Editor’s note: Our weekly “It Starts with Someone” series takes a turn this month as we focus solely on people who have survived pancreatic cancer for more than a decade. Today, Pancreatic Cancer Action Network supporter and 16-year survivor Michael Thiel shares his inspiring story. Keep an eye out for more stories from long-term survivors every week in August.
We don’t know each other – except we do. If you’re reading this, I’m guessing it may be because you have been affected by pancreatic cancer.
Me too – 16 years ago.
I had learned long before that the communications associated with really big changes in my life were short and to the point: “I do,” “It’s a girl,” and “Your father’s gone…” were a few that marked key indications that things were about to be very different.
In May 2002, the doctor had one of those conversations with me. It was three words, starting with “you” and ending with “cancer.”
And I thought my world had ended.
My first reactions were a jumble. I remember leaving the office in a numb haze and looking at all the other people around me – ordinary people leading ordinary lives, probably none of whom had heard the sentence I just had. Or that my wife and my 5- and 6-year-old daughters had to hear.
I honestly did not know what to do, and I felt completely alone. This resolved relatively quickly into a plan that included surgery, follow-up radiation and chemo.
I spent the next three weeks bouncing between defiance and terror. My cancer was taking me places I’d never been before – way out on the edge, and that edge was very clear – live or die. Some of the feelings I had were not pretty or restrained. But they were mine and expressing them in the moment they were happening really helped.
I also had visions of hope.
I remember talking to my best friend and describing to him how he and I would be sitting together at my eldest daughter’s high school graduation one day – at that time 12 years in the future – and looking back on all of this. I made that vision as clear as possible, until I could see it, hear it, smell it and taste it. I hung on to it for years.
My eldest daughter recently graduated from college.
And I had friends – people who loved me. Their support and prayers were critical. Of course, I had to let them in for it to be of any use, which took a while. My first instinct was to “be a man,” and just deal with it. That was not a good idea, and I’m glad I got over it.
In early June 2002, I had surgery. And here I am today, 16 years later.
What did I do and learn that could be helpful to others going through what I did?
- I got information that was useful to me and I ignored what wasn’t. I never went on the internet.
- I let myself feel what I was feeling. I was not noble or brave. I was scared and defiant. I had two small children and a life to live. This devil was eating me up, and it had to go. There were times that I was afraid it might win, but I never really believed it would.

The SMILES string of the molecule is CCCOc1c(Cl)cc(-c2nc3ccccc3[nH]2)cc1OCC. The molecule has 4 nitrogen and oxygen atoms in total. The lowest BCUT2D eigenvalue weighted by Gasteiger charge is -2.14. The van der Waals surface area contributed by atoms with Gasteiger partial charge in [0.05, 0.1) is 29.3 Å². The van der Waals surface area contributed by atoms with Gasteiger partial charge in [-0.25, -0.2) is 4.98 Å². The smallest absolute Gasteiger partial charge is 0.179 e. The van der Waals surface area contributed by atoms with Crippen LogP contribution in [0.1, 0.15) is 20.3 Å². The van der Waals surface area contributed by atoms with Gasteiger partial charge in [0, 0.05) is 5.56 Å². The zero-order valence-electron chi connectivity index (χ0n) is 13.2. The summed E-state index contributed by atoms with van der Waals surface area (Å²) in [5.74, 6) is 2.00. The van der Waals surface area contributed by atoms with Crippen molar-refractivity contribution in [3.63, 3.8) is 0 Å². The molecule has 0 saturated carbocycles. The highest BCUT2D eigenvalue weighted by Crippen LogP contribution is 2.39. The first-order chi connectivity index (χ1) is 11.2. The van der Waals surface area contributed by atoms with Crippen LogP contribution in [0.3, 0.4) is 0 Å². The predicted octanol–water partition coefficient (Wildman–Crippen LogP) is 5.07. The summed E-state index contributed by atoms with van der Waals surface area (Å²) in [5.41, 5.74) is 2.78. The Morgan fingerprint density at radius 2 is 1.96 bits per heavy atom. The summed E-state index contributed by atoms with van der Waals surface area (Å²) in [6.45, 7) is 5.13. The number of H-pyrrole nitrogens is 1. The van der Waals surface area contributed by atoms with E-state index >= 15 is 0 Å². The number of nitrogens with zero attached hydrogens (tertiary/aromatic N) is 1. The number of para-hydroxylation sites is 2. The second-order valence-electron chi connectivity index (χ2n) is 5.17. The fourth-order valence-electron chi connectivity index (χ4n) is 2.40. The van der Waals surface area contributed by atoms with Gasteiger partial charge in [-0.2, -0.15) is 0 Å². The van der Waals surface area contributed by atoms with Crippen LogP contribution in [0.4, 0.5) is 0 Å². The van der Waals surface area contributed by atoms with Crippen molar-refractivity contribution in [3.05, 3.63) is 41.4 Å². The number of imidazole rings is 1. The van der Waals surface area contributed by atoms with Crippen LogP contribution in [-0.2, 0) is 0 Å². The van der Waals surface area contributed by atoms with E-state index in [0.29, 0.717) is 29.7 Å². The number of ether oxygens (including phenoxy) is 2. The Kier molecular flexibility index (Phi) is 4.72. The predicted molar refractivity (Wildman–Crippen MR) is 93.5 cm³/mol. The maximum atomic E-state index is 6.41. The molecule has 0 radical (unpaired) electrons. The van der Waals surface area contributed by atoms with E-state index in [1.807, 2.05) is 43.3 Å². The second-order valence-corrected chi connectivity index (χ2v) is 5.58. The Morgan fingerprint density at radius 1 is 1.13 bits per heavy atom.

- I created a “vision” beyond what I was faced with at the time. That picture of my friend and me at my daughter’s graduation pulled me forward.
- I accepted the support, prayers and love of the people around me. It’s a shame that you have to get really sick to discover how much you mean to people, but once I did, I wallowed in it!
- I accepted the advice of those same people. I didn’t do everything they suggested – in fact, I hardly did any of it. (I had one guy tell me to eat nothing but broccoli, dried rattlesnake and raw honey, and believe me, that was not the weirdest!) What I recognized was that the advice was an expression of love and concern for me, and so it carried with it the affirmation of life and power.
- I realized that I would never be the same. Crossing the bridge of cancer was just that – a crossing, and the world would never be as it was again. At first, I desperately wanted that reality to not be true – I so wanted to get back to my “normal” life. I wanted it so badly that it took therapy to help me accept and integrate all my experiences.
- I realized that I would always be the same. I didn’t become a saint or shaman. I could still get irritated if somebody cut in front of me in traffic. I could still be petty, afraid, judgmental and eat junk food, just like before I had cancer. I could also love, be deeply moved, feel and show compassion as well as empathy, and be brave when I needed to. In other words, I was still me, with all my faults and virtues intact. And that was OK.
- I discovered that this world is a simpler and more complex place than I ever knew. There are times when I am struck by the searing realization that my life is hanging by a thread. There are other times when I feel held securely in a web of love, connection, commitment, purpose, courage and wonder. I have come to know that both are true.
— Michael Thiel, 16-year pancreatic cancer survivor